Friday, 17 January 2020

anti-saloon league

With legislation drafted by the above interest group and taking much of the public by surprise by its severity and abrupt enforcement, the Volstead Act (named for the bill’s manager and sponsor in the Congress, chairman of the Judiciary Committee) came into effect just after the stroke of midnight on this day in 1920, meant to carry out the intent of the eighteenth amendment to the US constitution, establishing the prohibition (but not definition, see also here and here) of intoxicating liquors in the country.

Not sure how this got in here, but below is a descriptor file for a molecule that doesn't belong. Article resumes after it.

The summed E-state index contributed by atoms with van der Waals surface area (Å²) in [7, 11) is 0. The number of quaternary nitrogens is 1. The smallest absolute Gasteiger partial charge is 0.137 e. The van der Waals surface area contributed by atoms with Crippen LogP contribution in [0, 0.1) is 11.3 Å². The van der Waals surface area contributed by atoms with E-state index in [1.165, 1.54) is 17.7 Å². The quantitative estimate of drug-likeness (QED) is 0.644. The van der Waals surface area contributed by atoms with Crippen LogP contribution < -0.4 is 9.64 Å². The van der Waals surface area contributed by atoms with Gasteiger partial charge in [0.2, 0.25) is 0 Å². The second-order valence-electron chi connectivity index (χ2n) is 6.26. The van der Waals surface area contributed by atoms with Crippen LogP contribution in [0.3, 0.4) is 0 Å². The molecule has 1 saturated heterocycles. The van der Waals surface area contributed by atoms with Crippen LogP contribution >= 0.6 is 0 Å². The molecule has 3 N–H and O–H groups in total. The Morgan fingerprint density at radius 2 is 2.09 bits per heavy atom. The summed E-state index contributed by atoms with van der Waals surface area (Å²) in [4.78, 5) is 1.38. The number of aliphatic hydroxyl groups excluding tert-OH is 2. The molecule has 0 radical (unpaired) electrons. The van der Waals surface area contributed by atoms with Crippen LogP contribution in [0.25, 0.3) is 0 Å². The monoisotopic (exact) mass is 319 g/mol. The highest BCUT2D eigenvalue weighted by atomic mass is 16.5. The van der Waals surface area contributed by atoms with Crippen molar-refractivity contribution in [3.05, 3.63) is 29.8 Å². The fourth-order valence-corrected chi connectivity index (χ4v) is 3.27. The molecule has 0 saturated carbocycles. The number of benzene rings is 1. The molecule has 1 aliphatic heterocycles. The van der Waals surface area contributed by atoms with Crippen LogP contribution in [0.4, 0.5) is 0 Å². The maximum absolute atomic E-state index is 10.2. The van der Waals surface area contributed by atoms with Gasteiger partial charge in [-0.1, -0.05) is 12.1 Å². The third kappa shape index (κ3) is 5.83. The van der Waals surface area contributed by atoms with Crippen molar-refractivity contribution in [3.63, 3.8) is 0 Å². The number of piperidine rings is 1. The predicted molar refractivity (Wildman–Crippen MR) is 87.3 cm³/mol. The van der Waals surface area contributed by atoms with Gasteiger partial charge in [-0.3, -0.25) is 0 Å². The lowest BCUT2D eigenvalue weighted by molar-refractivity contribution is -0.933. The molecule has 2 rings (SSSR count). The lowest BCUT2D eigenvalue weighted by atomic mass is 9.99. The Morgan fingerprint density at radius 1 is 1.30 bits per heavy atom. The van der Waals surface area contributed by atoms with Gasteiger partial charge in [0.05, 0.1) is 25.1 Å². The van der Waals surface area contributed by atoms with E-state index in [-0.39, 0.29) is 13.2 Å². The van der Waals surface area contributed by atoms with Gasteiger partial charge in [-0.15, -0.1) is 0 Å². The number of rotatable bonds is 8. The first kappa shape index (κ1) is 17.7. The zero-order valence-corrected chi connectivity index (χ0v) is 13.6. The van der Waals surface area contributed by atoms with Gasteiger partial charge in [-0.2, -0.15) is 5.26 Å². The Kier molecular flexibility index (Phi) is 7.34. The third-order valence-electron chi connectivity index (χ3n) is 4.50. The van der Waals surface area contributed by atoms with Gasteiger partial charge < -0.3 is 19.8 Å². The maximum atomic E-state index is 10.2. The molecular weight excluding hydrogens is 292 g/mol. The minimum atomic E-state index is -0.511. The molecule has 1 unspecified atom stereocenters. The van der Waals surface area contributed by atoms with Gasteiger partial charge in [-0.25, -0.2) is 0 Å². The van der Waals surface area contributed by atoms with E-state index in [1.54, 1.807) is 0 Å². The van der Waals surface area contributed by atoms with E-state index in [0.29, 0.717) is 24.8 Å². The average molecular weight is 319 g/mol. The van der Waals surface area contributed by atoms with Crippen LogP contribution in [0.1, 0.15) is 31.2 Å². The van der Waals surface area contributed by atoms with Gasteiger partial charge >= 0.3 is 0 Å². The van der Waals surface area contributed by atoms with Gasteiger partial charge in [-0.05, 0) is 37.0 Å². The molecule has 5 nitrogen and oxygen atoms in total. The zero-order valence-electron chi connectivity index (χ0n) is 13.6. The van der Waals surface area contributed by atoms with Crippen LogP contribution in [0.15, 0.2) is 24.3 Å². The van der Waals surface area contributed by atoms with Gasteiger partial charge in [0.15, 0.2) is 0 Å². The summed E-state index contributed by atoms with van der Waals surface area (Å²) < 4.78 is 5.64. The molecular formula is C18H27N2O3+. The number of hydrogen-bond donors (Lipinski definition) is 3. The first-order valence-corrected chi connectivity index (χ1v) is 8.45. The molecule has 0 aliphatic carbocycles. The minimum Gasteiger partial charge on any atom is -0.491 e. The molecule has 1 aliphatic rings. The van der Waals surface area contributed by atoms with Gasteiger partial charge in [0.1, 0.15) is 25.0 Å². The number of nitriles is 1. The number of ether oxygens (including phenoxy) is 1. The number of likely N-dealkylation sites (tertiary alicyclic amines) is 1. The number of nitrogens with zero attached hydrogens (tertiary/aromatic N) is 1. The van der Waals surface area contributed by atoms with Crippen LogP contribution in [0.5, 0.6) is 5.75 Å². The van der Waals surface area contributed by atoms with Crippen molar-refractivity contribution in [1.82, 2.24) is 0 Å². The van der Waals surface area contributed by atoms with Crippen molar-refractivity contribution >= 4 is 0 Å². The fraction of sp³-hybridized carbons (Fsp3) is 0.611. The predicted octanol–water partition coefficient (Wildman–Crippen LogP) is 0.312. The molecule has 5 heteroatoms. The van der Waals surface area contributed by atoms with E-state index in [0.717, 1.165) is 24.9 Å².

Ultimately nullified by the passage of the twenty-first amendment thirteen years later, the production and distribution of alcohol, once the domain of legitimate business, became contraband and the quarry of organised crime syndicates, smugglers and gangsters who were quick to capitalise on this underground market. Moreover, despite the ban on recreational use, alcohol was still inchoate with medical exemptions and the bill recognising the need “to insure an ample supply and promote its use in scientific research and applications in the development of fuel, dye and other lawful industries”—a supply from which it was tempting to siphon off the top. Frustrated by this losing battle, government authorities enlisted an army of chemists to shift their enforcement methods to one of sometimes deadly deterrence. There were many methods of denaturing industrial grade spirits including non-lethal ways to render them undrinkable but often the cheapest and most expedient way was to add a bit of toxic methyl alcohol to random batches and let the public witness the consequences. This paternalism may have killed ten thousand individuals during Prohibition. The eventual repeal returned the management of controlled-substances to the individual states.